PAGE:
• Practice Perfect

    Lights, Webcamera, Action . . . How to Videoconference Like a Pro

    Written By: Stephen C. Gieser, MD, MPH

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    Earlier this year, with the surging pandemic, people around the world scrambled to learn video­conferencing. In doing so, they pushed this form of communication into the mainstream for professional and per­sonal use. Ophthalmologists are now using videoconferencing for telemedi­cine, business meetings, and scientific presentations, as well as for staying in touch with far-flung family. 

    Create a Zoom room. Sure, you can participate in a videoconference from your desk using a smartphone or a standard laptop; but with a few simple upgrades, you can create a Zoom room and look and sound like a polished communications professional. 

    Start with a quiet space. Find a quiet room in which the door can be closed to control external sound. If the windows can be covered, the lighting can be precisely controlled on the sub­ject. You will need a setup area of about 10 feet by 10 feet.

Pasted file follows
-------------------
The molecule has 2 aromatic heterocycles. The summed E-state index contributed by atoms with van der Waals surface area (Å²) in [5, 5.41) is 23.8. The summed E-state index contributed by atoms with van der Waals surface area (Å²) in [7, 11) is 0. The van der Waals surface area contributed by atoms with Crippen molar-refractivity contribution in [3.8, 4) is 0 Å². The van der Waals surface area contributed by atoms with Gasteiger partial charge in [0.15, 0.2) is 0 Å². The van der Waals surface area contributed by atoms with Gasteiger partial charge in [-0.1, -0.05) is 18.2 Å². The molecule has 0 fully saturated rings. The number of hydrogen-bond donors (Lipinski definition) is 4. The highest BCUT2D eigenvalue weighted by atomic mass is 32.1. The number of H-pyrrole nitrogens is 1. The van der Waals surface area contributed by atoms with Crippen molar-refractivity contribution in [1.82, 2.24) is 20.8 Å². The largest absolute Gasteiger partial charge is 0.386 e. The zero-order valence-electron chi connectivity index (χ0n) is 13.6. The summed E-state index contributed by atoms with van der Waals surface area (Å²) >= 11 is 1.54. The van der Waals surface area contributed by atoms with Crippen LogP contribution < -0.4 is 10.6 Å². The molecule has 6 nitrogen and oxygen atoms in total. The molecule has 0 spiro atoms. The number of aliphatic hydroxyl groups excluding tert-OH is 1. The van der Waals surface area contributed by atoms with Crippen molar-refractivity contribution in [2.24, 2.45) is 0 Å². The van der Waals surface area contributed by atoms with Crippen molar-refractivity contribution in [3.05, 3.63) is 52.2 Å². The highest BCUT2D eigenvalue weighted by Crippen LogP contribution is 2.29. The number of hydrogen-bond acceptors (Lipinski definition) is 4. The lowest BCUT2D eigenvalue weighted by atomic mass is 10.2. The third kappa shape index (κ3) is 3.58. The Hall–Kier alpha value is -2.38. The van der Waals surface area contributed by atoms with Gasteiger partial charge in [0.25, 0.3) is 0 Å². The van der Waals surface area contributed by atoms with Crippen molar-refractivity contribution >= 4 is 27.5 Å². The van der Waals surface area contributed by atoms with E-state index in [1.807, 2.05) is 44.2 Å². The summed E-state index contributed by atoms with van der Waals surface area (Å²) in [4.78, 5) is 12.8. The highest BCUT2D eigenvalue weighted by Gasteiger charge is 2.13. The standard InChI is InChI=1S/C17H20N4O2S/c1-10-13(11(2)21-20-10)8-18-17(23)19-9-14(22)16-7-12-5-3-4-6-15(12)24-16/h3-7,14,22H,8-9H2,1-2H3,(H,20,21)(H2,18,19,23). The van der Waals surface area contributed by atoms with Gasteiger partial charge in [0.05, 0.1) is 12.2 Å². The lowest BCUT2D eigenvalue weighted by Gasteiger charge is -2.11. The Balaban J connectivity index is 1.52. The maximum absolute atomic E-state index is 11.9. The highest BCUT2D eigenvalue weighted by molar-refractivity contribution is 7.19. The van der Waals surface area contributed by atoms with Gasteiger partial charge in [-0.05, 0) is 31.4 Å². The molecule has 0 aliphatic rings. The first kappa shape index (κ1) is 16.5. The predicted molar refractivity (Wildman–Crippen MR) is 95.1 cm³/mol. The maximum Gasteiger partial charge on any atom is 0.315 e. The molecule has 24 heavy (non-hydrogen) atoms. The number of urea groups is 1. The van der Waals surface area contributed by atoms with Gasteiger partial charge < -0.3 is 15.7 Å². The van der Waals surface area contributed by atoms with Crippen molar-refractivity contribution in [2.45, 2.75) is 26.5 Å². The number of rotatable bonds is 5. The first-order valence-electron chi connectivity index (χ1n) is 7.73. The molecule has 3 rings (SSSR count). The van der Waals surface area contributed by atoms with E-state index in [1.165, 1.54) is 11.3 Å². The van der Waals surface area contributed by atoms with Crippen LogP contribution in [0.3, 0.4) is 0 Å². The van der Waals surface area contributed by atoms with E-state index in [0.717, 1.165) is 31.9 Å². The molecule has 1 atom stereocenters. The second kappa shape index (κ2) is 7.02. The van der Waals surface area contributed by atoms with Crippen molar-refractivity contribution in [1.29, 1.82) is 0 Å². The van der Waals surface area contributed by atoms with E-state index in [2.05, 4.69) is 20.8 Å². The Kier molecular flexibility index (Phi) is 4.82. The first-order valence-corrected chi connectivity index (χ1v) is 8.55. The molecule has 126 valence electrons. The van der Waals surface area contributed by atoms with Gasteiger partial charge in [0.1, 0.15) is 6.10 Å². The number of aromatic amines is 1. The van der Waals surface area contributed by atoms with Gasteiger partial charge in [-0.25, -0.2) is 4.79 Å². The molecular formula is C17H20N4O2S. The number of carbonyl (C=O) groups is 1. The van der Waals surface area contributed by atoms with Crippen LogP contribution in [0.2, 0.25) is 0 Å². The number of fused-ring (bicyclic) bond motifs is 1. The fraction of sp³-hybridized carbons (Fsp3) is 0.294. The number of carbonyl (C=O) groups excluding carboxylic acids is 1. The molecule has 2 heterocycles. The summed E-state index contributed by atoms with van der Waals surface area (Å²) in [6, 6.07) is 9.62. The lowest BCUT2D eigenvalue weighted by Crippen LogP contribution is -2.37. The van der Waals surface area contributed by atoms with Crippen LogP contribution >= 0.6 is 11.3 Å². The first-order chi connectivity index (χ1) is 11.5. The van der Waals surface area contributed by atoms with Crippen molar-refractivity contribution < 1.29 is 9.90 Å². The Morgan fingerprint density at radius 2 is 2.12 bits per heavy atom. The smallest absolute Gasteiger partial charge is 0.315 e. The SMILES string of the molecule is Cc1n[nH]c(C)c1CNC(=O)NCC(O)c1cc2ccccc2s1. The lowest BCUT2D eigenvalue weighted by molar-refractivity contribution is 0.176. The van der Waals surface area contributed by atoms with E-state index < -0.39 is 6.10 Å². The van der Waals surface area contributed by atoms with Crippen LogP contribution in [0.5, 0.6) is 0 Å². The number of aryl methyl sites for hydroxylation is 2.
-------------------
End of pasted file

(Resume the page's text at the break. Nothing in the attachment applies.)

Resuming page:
Five simple steps. Each of the upgrades outlined below will improve the appearance or sound of the speaker. You can take one step at a time, or you can, as I did, plunge into the project and buy everything at once. (However, because of the millions of people work­ing from home, some of this equipment may be backordered or out of stock.)

    1. Upgrade Your Webcam

    Laptops have notoriously poor built-in webcams. The built-in cameras of most Apple MacBooks, for example, shoot a grainy 780p.

    Buy a high-definition external webcam. I read a lot of reviews, and the most frequently mentioned camera was the Logitech c920, but there are many different makes from which to choose. I bought a Logitech c922 because that was the only model I could find in stock. This simple “plug-and-play” device produced a dramatic improvement in image quality.